Staples and Walmart Chase Amazon in Ecommerce Space
By David A. Utter
Billions of dollars in annual ecommerce sales has the biggest names in retail searching for a greater slice of that revenue. While Amazon holds sway at the top online retailer, brick and mortar stalwarts like business supply chain Staples as well as global retail giant Walmart want very much to grab some of Amazon's share of ecommerce sales.
Staples announced they have acquired a San Mateo, CA based software firm called Runa. Though terms and conditions haven't been disclosed, Runa is known to have been developing software with a focus on personalizing online shopping.
When it comes to competing with Amazon, Staples has found something of a kindred spirit in Runa. Last October, Runa asked if Amazon was friend or enemy, as Runa touted its products that offered clients a way to do the things Amazon does with big data:
- PerfectOffer is superior to Amazon's Dynamic Pricing. We do this by personalizing pricing at an individual shopper session level - and offering it by not changing the list price, but offering a perfect deal. As you know, customers love deals. We give offers that are personalized, have a higher perceived value, and are presented in the current session.
- Perfect Shipping is better than Amazon's Prime because it allows you to offer 2 day shipping on a personalized basis, at no extra cost to you and not requiring an annual subscription! Currently, our Perfect Shipping engine powers eBay Fast n' Free, to tremendous success. Compete with Amazon on their Shipping.
- Perfect Bundle is your answer to Amazon's recommendations. In addition to proving recommendations like "Frequently Bought Together", we provide a personalized deal price if the bundle is bought together - something Amazon doesn't do!
"Staples is continuing to invest in e-commerce capabilities, creating a highly personalized shopping experience and building on its online leadership," the company said in a statement where they too noted how Runa's products will benefit Staples customers (minus the Amazon references of course.)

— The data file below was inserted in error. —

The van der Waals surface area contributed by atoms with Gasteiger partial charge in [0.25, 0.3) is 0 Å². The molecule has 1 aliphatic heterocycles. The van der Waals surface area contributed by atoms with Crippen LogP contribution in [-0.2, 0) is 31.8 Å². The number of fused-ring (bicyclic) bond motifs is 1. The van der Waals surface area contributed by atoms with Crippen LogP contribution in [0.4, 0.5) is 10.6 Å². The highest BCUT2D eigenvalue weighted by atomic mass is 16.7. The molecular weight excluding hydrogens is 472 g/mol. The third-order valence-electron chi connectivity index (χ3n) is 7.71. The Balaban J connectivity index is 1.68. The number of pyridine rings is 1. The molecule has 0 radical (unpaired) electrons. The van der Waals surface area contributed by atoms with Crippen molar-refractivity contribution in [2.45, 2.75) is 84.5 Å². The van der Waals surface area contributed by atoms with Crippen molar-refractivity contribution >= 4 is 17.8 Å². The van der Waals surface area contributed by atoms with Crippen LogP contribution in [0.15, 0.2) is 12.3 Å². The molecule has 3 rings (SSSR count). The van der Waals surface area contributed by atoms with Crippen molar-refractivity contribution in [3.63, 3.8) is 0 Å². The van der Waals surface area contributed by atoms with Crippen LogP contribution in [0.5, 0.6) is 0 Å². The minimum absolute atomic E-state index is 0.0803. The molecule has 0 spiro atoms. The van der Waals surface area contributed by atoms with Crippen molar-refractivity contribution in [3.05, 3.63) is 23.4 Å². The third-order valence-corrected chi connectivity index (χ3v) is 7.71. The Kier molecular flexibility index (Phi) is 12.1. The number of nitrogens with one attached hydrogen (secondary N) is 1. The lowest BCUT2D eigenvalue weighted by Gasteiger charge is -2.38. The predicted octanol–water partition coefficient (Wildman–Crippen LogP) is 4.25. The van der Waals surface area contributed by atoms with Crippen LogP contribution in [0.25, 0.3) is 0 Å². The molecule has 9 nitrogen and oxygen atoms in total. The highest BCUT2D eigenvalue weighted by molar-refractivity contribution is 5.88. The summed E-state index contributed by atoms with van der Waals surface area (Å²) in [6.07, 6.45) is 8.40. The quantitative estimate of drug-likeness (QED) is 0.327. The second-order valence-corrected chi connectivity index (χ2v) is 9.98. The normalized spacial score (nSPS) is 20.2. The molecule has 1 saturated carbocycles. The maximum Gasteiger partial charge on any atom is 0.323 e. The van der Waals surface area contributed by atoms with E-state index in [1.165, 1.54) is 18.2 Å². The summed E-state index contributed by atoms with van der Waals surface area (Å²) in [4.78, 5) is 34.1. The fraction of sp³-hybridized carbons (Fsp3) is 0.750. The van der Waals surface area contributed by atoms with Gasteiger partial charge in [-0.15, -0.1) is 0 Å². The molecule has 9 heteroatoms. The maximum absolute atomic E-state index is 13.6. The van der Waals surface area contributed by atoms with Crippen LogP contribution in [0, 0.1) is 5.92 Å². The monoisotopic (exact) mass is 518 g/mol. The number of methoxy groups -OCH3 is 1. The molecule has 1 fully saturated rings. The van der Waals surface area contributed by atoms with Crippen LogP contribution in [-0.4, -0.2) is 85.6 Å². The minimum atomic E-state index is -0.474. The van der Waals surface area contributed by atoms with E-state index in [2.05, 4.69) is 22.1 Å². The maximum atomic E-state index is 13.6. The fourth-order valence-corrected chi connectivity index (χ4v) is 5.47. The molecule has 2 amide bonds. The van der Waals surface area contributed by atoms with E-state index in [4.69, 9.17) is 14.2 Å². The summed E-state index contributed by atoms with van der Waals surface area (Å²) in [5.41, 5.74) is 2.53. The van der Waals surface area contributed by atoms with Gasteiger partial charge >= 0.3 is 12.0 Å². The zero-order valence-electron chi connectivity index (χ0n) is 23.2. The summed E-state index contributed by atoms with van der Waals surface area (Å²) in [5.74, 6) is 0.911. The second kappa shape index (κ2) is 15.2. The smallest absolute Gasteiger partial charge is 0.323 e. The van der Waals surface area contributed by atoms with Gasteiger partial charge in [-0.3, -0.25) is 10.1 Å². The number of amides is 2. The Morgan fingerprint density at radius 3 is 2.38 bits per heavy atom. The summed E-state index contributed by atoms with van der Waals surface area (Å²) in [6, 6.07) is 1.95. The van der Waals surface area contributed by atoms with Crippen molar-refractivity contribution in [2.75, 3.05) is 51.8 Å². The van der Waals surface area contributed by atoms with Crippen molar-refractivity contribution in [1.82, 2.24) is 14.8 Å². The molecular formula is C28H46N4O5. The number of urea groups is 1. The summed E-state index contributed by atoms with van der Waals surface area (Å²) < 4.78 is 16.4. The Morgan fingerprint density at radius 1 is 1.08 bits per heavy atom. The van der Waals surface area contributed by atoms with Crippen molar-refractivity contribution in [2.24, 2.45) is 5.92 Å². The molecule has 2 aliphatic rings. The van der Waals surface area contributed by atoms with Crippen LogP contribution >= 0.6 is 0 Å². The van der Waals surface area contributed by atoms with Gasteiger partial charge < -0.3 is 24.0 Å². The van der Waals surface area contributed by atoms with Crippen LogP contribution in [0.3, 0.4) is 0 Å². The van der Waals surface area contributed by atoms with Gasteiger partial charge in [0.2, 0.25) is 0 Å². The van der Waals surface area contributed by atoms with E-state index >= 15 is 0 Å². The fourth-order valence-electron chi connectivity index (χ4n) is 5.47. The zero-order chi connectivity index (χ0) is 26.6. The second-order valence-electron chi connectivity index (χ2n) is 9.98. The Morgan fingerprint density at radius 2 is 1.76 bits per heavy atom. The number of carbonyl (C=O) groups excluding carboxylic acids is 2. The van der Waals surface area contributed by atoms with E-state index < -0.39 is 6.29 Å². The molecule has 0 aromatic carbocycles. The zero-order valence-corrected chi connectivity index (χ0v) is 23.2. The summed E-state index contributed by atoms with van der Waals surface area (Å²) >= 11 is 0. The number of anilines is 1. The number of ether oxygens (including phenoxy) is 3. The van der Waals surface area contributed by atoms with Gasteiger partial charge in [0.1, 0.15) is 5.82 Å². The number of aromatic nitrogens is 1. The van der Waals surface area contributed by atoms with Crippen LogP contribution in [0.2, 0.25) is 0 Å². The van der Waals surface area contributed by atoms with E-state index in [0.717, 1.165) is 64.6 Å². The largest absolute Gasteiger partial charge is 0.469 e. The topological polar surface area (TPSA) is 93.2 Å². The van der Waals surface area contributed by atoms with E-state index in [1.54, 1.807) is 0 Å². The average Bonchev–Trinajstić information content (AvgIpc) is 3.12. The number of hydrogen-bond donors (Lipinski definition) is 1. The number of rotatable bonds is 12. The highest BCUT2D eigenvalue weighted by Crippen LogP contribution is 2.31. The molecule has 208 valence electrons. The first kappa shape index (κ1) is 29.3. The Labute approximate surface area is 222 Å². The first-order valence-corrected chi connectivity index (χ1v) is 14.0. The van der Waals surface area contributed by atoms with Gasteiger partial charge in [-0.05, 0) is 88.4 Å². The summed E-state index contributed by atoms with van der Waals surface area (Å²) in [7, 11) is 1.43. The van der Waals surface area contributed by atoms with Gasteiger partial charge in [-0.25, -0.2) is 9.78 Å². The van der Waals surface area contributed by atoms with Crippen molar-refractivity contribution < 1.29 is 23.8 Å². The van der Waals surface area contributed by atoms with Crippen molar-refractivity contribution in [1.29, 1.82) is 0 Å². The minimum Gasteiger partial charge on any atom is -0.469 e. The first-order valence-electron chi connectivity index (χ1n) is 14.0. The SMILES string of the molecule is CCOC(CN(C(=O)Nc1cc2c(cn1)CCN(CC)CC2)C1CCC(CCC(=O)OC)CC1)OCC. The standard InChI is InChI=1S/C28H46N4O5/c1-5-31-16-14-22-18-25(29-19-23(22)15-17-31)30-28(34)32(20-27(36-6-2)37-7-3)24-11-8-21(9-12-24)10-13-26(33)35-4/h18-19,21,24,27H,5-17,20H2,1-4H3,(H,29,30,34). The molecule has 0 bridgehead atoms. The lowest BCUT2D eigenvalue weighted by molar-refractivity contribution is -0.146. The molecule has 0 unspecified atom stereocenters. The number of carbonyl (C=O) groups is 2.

Staples is following where Walmart recently tread, when it comes to personalization. Earlier in 2013, Walmart acquired Inkiru, a predictive analytics firm, for its Walmart Labs division of Walmart Global eCommerce. Among Inkiru's likely uses for Walmart - site personalization.
Walmart's ecommerce work has been largely under the surface, where infrastructure developments continue to progress. The latest move comes in the form of a pair of new fulfillment centers, just announced by the company.
The two facilities, located in Fort Worth, Texas and Bethlehem, Pennsylvania, will be dedicated to fulfilling online orders. Walmart holds a rosy outlook on ecommerce, noting that over 5 million products will be available through its website during the upcoming holiday season; the company also anticipates its global ecommerce sales to top $10 billion this fiscal year.
Technology acquisitions and infrastructure work aren't the only areas where the two companies will push Amazon. Back in September, Staples and Radio Shack ended deals with Amazon to host delivery lockers in their stores. Apparently customers weren't buying additional items in-store in sufficient numbers when stopping by to pick up deliveries from the Amazon lockers.
About the author:
David A. Utter is a freelance writer based in Lexington, KY. He has covered technology topics from search to security to online business and has been quoted in places like ZDNet and BusinessWeek. He considers his appearance on NPR's "All Things Considered" with long-time host Robert Siegel a delightful highlight. Send your tips to email@example.com and find him on Twitter @davidautter and on LinkedIn.
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